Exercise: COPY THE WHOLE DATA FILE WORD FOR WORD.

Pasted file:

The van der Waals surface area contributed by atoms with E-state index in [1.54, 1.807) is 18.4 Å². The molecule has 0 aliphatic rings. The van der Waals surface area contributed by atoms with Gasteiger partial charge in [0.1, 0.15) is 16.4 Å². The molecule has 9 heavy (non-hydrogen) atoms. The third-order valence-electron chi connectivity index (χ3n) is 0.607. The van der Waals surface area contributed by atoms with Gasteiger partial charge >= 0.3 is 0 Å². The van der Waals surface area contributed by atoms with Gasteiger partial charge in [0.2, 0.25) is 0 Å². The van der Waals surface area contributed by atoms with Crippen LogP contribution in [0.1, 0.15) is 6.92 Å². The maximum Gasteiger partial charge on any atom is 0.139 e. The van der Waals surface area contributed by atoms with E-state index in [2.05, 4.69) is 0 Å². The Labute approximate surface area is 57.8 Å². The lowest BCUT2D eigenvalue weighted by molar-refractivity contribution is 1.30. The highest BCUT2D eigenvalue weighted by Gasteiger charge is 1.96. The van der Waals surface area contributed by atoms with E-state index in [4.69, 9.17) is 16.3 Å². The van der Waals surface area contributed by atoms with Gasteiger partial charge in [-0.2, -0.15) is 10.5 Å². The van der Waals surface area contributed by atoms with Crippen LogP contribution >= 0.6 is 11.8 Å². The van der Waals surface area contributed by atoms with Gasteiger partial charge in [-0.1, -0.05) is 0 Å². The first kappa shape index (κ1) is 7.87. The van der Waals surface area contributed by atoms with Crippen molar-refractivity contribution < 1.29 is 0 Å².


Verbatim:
The van der Waals surface area contributed by atoms with E-state index in [1.54, 1.807) is 18.4 Å². The molecule has 0 aliphatic rings. The van der Waals surface area contributed by atoms with Gasteiger partial charge in [0.1, 0.15) is 16.4 Å². The molecule has 9 heavy (non-hydrogen) atoms. The third-order valence-electron chi connectivity index (χ3n) is 0.607. The van der Waals surface area contributed by atoms with Gasteiger partial charge >= 0.3 is 0 Å². The van der Waals surface area contributed by atoms with Gasteiger partial charge in [0.2, 0.25) is 0 Å². The van der Waals surface area contributed by atoms with Crippen LogP contribution in [0.1, 0.15) is 6.92 Å². The maximum Gasteiger partial charge on any atom is 0.139 e. The van der Waals surface area contributed by atoms with E-state index in [2.05, 4.69) is 0 Å². The Labute approximate surface area is 57.8 Å². The lowest BCUT2D eigenvalue weighted by molar-refractivity contribution is 1.30. The highest BCUT2D eigenvalue weighted by Gasteiger charge is 1.96. The van der Waals surface area contributed by atoms with E-state index in [4.69, 9.17) is 16.3 Å². The van der Waals surface area contributed by atoms with Gasteiger partial charge in [-0.2, -0.15) is 10.5 Å². The van der Waals surface area contributed by atoms with Crippen LogP contribution >= 0.6 is 11.8 Å². The van der Waals surface area contributed by atoms with Gasteiger partial charge in [-0.1, -0.05) is 0 Å². The first kappa shape index (κ1) is 7.87. The van der Waals surface area contributed by atoms with Crippen molar-refractivity contribution < 1.29 is 0 Å².